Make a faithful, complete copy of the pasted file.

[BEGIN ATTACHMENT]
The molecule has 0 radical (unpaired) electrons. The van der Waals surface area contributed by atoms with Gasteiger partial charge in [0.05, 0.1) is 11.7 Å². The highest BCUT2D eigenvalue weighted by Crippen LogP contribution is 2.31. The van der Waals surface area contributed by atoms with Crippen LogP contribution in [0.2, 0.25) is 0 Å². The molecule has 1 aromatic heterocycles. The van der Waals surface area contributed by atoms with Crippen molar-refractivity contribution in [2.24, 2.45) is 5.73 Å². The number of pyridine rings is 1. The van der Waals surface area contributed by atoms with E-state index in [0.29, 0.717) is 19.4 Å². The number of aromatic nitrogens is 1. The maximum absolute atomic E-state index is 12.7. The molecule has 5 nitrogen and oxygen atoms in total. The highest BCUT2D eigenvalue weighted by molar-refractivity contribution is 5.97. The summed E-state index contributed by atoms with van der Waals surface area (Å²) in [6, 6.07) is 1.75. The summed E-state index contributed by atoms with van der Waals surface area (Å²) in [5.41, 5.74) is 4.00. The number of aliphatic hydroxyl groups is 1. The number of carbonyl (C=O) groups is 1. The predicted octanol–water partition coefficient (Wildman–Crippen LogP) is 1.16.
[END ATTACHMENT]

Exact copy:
The molecule has 0 radical (unpaired) electrons. The van der Waals surface area contributed by atoms with Gasteiger partial charge in [0.05, 0.1) is 11.7 Å². The highest BCUT2D eigenvalue weighted by Crippen LogP contribution is 2.31. The van der Waals surface area contributed by atoms with Crippen LogP contribution in [0.2, 0.25) is 0 Å². The molecule has 1 aromatic heterocycles. The van der Waals surface area contributed by atoms with Crippen molar-refractivity contribution in [2.24, 2.45) is 5.73 Å². The number of pyridine rings is 1. The van der Waals surface area contributed by atoms with E-state index in [0.29, 0.717) is 19.4 Å². The number of aromatic nitrogens is 1. The maximum absolute atomic E-state index is 12.7. The molecule has 5 nitrogen and oxygen atoms in total. The highest BCUT2D eigenvalue weighted by molar-refractivity contribution is 5.97. The summed E-state index contributed by atoms with van der Waals surface area (Å²) in [6, 6.07) is 1.75. The summed E-state index contributed by atoms with van der Waals surface area (Å²) in [5.41, 5.74) is 4.00. The number of aliphatic hydroxyl groups is 1. The number of carbonyl (C=O) groups is 1. The predicted octanol–water partition coefficient (Wildman–Crippen LogP) is 1.16.